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A Positive Liver Biopsy Experience
from Rose S.

I would like to comment on Stealth's letter, Liver Biopsies, MTX Dosing, and Tabloid Update.

I have been taking MTX for about a year now. The derm told me that I had to go and get a liver biopsy, and I asked two other docs if this was necessary. It was unanimous — I had to go. Believe me, I was not a happy camper about this.

I just had my liver biopsy yesterday, and I'm happy to say that my experience was NOTHING like brother Stealth had. Here's what happened:

At 8:30 AM, I arrived at the hospital with a walkman, a bunch of new CDs, a new book and a supportive husband. This was my first time being actually admitted into the hospital, and the admittance clerk was very nice and told me that I had the best doc to do my biopsy. She put a plastic bracelet on my wrist and I then sat with my husband to start my first wait. As you can guess, there's a lot of waiting in the hospital.

First, they sent me to Radiology to do an ultrasound of my liver. I went into the dressing room, donned two gowns (one to tie in front, then one to tie in back for added privacy), and waited to be escorted into the examination room. Believe me, the ultrasound was actually the worst part of the whole day. The tech pushed that sensor really hard! She told me to exhale and hold my air out. We went through that a couple of times while she jammed the sensor into my ribs. Don't get me wrong, she was very apologetic: "Sorry honey, but we need to do this to get a good image." After the tech's quick consult with the radiologist — "Yeap, that's her liver alright" — the tech put an "X" on the side of my ribs and told me to change back into my street clothes while she printed up the images. At this part I started giggling, thinking of pirate hepatologists plundering the treasures of my liver... She gave me my pictures and I headed back to the main waiting room.

After more time in the waiting room, I was sent to an exam room for some prep. They took some vitals, asked some questions, stuff like that. Then I was led into the ambulatory care room. There were 4 gurnies in there, separated only by curtains. I got the creeps thinking the Doc was going to do my biopsy in here, in front of all these other patients (even though there was a curtain for privacy, I still like the privacy of a WALL). The nurse drew the curtains around me and told me to don another gown and go to the bathroom ("If you can't hold it for four hours, you'll have to use a bedpan"). I did as I was told and came back to my gurney. The nurse gave me some nice warm blankets. My husband, who was sitting in the chair next to the gurney, waited with me some more.

Here's where it got interesting. I have a terrible phobia about needles. When I was 12, I needed a blood test and I fainted at the sight of the needle. So needless to say, the whole concept of a BIOPSY with a NEEDLE had been making me pretty anxious. I was told that I could be sedated throughout the whole ordeal, so I asked for it. Funniest thing: My veins are so small they couldn't get the IV in me! They had to stick me SIX TIMES before they got the needle in for the sedation. By the sixth stick, I was ready to just go with the local. I was sweating heavily from all the needle pricks!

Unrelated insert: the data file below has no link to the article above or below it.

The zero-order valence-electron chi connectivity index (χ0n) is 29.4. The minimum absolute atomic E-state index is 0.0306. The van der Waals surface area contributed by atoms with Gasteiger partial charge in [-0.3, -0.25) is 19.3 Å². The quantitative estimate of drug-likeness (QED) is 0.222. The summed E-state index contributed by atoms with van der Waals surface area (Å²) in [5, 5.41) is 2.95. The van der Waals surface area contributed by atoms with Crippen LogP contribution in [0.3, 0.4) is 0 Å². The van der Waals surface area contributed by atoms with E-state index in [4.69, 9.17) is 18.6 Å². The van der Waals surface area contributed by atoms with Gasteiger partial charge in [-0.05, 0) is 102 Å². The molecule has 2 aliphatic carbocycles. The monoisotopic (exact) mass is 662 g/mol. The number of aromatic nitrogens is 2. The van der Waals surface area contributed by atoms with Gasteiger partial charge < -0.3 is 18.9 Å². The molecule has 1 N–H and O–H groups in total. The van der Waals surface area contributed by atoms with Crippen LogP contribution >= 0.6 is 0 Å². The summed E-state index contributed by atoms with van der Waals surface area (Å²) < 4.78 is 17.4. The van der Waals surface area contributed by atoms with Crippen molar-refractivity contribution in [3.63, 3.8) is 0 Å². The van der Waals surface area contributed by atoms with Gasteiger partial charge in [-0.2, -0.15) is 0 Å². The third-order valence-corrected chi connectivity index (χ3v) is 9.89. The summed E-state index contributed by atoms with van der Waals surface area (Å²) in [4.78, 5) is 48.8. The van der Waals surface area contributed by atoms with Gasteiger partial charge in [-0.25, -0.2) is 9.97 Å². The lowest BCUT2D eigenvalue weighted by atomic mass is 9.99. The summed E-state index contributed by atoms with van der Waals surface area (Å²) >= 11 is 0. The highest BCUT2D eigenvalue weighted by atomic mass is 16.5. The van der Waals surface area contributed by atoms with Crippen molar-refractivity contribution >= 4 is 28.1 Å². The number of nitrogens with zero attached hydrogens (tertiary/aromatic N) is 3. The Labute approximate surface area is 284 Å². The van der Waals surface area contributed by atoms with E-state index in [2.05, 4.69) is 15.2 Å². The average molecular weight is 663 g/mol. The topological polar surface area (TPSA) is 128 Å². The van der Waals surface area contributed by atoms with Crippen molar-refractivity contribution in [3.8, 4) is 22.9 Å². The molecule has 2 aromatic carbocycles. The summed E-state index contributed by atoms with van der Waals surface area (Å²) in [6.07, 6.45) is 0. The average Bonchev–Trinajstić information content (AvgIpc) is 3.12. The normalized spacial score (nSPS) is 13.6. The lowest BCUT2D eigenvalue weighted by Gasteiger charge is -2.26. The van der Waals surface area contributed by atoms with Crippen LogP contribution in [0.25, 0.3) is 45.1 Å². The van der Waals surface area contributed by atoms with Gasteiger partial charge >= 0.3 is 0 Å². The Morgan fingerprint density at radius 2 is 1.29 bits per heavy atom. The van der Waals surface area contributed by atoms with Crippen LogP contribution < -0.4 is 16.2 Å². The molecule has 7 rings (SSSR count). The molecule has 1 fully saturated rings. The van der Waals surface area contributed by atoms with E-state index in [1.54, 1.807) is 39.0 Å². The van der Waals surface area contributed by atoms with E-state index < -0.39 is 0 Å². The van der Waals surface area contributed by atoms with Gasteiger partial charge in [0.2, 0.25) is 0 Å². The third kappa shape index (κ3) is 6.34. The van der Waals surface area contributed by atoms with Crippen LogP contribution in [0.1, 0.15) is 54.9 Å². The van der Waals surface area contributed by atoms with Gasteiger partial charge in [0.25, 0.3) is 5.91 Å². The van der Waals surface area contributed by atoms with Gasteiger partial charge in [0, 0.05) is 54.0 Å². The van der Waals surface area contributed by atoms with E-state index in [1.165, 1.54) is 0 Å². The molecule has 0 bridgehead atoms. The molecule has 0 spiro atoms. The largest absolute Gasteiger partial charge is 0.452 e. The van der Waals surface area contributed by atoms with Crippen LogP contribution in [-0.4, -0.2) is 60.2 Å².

When the IV started flowing into me, it was like a wave of happiness hit me. I was still very conscious and very awake, but someone pulled the plug on my anxiety circuit. I was one happy girl. At this point the Doctor came in, laughed at me and said, "If you weren't such a wimp this would have been over by now!" We all started laughing and he proceeded to start the biopsy. He gave me a local, told me to exhale, and before I knew it he was DONE. Whoosh. Fast. No pain. Didn't even know that he started. Didn't even know he finished.

By this time it was noon, so they pulled my curtains back and brought me a lunch. I then spent the next 3 hours lying on my BACK, not my side. They had the pressure cuff on me, and took a blood pressure reading every 15 minutes. I spent the rest of the time relaxing, listening to tunes, and talking to the gentleman across the room from me. He was aways away, so I couldn't really hold a conversation, but I did get the gist that he just had a liver biopsy, too. He was looking like he handled it well. The doctor came by twice and asked how I was doing, and I was happy to report honestly that I was doing' just fine.

After the three hours, I was able to get up (off to the restroom!) and I spent my last hour sitting in a chair. The nurses were so confident that I was OK they let me go about 10 minutes early while they cleaned up my area.

So, that was my experience. To all my brethren out there, according to my hepatologist, 50% of the people who get a biopsy experience no pain, 5% experience severe pain, and the rest experience something somewhere in between. So try not to fret too much. Even if you do have pain, you can always ask for something. As I write this it has been about 24 hours since my biopsy, and I am doing fine. But I am glad it's over. -Rose S.


Ed’s Response: Thanks for sharing your biopsy story with us, Rose. Yours is a counter-balance to Stealth’s less-than-pleasant experience and Shawn’s near death experience (Rejection & When the Dr. DOESN’T Know Best). As one who probably has the liver biopsy experience to look forward to, I was relieved by your experience and reassured by the statistics your hepatologist shared in your last paragraph.

Just before the holidays I had the painful (and ignominious) experience of a prostate biopsy. This pretty much soured my disposition towards anything with the half-name "biopsy."

Hopefully these invasive diagnostic procedures are another medical practice that will go the way of bloodletting in the next few decades. -Ed

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